The U.S. military says it plans to reduce troops in one of Afghanistan's most dangerous valleys in order to focus on areas where it can have a greater impact.
The commander of U.S. forces in eastern Afghanistan, Major General John Campbell, says troops will begin pulling out from bases throughout the Pech Valley. The remote area near the Pakistani border was once a central part of the campaign against the Taliban and al-Qaida.
Campbell says the realigning of forces is designed to provide better security for the Afghan people. He said that currently, too many troops in the Pech Valley are tied up guarding small combat outposts.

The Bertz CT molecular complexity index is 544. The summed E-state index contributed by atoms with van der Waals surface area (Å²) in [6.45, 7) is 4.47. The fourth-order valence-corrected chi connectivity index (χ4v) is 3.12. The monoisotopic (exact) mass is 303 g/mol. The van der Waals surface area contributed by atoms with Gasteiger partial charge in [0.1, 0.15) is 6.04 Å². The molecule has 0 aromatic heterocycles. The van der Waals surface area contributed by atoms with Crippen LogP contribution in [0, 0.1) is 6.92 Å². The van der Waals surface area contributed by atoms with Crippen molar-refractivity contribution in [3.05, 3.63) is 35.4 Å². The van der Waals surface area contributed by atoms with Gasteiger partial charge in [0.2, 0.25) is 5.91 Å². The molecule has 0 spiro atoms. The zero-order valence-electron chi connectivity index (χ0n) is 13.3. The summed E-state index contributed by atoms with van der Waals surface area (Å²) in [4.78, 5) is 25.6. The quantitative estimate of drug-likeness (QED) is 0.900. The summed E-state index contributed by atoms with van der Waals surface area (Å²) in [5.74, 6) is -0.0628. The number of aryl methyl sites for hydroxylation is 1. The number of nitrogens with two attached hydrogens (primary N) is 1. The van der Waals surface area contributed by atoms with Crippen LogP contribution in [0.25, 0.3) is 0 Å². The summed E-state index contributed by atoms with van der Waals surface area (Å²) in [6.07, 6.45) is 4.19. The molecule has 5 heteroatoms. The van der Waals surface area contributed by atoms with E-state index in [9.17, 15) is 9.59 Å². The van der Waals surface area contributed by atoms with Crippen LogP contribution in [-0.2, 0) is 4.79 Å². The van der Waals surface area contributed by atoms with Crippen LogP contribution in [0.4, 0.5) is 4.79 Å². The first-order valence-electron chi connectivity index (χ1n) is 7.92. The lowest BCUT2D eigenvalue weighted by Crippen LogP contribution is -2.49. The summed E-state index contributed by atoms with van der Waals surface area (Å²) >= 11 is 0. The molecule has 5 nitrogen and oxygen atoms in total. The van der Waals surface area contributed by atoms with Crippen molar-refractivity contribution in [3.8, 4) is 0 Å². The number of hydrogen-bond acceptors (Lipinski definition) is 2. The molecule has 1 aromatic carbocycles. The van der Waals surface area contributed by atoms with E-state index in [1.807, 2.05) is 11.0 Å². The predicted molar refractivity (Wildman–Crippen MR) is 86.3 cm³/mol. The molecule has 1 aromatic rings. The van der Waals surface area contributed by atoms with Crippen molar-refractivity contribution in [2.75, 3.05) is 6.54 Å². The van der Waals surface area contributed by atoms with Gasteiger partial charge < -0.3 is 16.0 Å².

Afghan officials have expressed reservations about the move, saying it will be difficult for Afghan forces to defend the area against insurgents on their own.
U.S. officials say the shifting of troops to more populated areas will be complete in several months.
Elsewhere in the east, Afghan government investigators say recent NATO operations in Kunar province killed at least 62 civilians, including women and children.
Afghan President Hamid Karzai on Sunday condemned the killings and ordered a probe into the coalition ground and air raids in Ghazi Abad district. Karzai said at least 50 people were killed there last week.
NATO officials said Friday they will not comment on the Afghan probe's findings until the coalition completes its own investigation into the allegations.
Some information for this report was provided by AP, AFP and Reuters.